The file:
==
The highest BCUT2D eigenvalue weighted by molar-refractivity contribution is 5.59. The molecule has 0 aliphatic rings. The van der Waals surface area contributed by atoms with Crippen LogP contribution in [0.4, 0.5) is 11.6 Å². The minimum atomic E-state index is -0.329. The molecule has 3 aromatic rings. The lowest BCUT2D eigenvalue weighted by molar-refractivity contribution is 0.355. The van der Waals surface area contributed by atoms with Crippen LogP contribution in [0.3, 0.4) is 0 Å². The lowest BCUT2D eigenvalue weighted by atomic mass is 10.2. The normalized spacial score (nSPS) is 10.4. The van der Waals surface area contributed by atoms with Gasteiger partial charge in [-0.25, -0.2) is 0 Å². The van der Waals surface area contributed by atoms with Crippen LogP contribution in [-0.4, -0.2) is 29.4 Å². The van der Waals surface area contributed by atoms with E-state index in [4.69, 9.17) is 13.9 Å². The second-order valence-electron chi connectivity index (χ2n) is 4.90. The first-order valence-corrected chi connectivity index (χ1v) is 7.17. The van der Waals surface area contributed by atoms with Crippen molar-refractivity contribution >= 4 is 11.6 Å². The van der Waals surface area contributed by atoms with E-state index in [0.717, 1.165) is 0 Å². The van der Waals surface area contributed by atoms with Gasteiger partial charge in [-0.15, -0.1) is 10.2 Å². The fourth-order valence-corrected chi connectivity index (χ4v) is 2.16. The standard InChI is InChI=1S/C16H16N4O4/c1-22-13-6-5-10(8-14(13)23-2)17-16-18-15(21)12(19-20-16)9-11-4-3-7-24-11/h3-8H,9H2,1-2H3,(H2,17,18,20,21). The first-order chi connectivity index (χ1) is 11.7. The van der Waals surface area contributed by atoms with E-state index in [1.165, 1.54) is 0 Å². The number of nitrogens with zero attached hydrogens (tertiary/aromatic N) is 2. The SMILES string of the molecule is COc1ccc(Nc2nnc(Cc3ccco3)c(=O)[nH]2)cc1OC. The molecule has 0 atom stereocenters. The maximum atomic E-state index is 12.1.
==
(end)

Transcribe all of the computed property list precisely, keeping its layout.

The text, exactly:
The highest BCUT2D eigenvalue weighted by molar-refractivity contribution is 5.59. The molecule has 0 aliphatic rings. The van der Waals surface area contributed by atoms with Crippen LogP contribution in [0.4, 0.5) is 11.6 Å². The minimum atomic E-state index is -0.329. The molecule has 3 aromatic rings. The lowest BCUT2D eigenvalue weighted by molar-refractivity contribution is 0.355. The van der Waals surface area contributed by atoms with Crippen LogP contribution in [0.3, 0.4) is 0 Å². The lowest BCUT2D eigenvalue weighted by atomic mass is 10.2. The normalized spacial score (nSPS) is 10.4. The van der Waals surface area contributed by atoms with Gasteiger partial charge in [-0.25, -0.2) is 0 Å². The van der Waals surface area contributed by atoms with Crippen LogP contribution in [-0.4, -0.2) is 29.4 Å². The van der Waals surface area contributed by atoms with E-state index in [4.69, 9.17) is 13.9 Å². The second-order valence-electron chi connectivity index (χ2n) is 4.90. The first-order valence-corrected chi connectivity index (χ1v) is 7.17. The van der Waals surface area contributed by atoms with Crippen molar-refractivity contribution >= 4 is 11.6 Å². The van der Waals surface area contributed by atoms with E-state index in [0.717, 1.165) is 0 Å². The van der Waals surface area contributed by atoms with Gasteiger partial charge in [-0.15, -0.1) is 10.2 Å². The fourth-order valence-corrected chi connectivity index (χ4v) is 2.16. The standard InChI is InChI=1S/C16H16N4O4/c1-22-13-6-5-10(8-14(13)23-2)17-16-18-15(21)12(19-20-16)9-11-4-3-7-24-11/h3-8H,9H2,1-2H3,(H2,17,18,20,21). The first-order chi connectivity index (χ1) is 11.7. The van der Waals surface area contributed by atoms with E-state index in [1.165, 1.54) is 0 Å². The number of nitrogens with zero attached hydrogens (tertiary/aromatic N) is 2. The SMILES string of the molecule is COc1ccc(Nc2nnc(Cc3ccco3)c(=O)[nH]2)cc1OC. The molecule has 0 atom stereocenters. The maximum atomic E-state index is 12.1.